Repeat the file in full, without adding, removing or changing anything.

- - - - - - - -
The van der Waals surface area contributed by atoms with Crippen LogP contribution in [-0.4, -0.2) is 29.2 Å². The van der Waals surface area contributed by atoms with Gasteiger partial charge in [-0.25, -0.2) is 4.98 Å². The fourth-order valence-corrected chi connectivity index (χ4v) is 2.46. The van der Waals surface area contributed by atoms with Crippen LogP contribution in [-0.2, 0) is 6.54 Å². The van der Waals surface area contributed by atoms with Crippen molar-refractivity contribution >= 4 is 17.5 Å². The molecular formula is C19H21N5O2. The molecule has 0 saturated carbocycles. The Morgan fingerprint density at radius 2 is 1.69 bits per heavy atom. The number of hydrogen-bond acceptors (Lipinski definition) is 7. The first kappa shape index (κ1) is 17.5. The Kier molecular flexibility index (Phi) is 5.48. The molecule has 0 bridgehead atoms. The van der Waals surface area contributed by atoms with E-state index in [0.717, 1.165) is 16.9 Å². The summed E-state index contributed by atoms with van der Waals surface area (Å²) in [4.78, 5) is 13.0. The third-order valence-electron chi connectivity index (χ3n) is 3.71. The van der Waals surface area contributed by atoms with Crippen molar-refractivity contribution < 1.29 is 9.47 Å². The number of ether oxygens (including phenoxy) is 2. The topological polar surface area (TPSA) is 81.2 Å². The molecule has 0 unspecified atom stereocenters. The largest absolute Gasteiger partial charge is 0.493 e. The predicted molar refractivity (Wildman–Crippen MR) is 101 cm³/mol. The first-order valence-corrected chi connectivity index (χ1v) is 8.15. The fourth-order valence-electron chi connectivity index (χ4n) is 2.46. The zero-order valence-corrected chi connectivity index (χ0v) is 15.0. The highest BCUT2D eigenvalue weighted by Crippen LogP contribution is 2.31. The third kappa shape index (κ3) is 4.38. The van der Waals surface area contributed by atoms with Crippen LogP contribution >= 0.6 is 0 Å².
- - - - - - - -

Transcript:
The van der Waals surface area contributed by atoms with Crippen LogP contribution in [-0.4, -0.2) is 29.2 Å². The van der Waals surface area contributed by atoms with Gasteiger partial charge in [-0.25, -0.2) is 4.98 Å². The fourth-order valence-corrected chi connectivity index (χ4v) is 2.46. The van der Waals surface area contributed by atoms with Crippen LogP contribution in [-0.2, 0) is 6.54 Å². The van der Waals surface area contributed by atoms with Crippen molar-refractivity contribution >= 4 is 17.5 Å². The molecular formula is C19H21N5O2. The molecule has 0 saturated carbocycles. The Morgan fingerprint density at radius 2 is 1.69 bits per heavy atom. The number of hydrogen-bond acceptors (Lipinski definition) is 7. The first kappa shape index (κ1) is 17.5. The Kier molecular flexibility index (Phi) is 5.48. The molecule has 0 bridgehead atoms. The van der Waals surface area contributed by atoms with E-state index in [0.717, 1.165) is 16.9 Å². The summed E-state index contributed by atoms with van der Waals surface area (Å²) in [4.78, 5) is 13.0. The third-order valence-electron chi connectivity index (χ3n) is 3.71. The van der Waals surface area contributed by atoms with Crippen molar-refractivity contribution < 1.29 is 9.47 Å². The number of ether oxygens (including phenoxy) is 2. The topological polar surface area (TPSA) is 81.2 Å². The molecule has 0 unspecified atom stereocenters. The largest absolute Gasteiger partial charge is 0.493 e. The predicted molar refractivity (Wildman–Crippen MR) is 101 cm³/mol. The first-order valence-corrected chi connectivity index (χ1v) is 8.15. The fourth-order valence-electron chi connectivity index (χ4n) is 2.46. The zero-order valence-corrected chi connectivity index (χ0v) is 15.0. The highest BCUT2D eigenvalue weighted by Crippen LogP contribution is 2.31. The third kappa shape index (κ3) is 4.38. The van der Waals surface area contributed by atoms with Crippen LogP contribution >= 0.6 is 0 Å².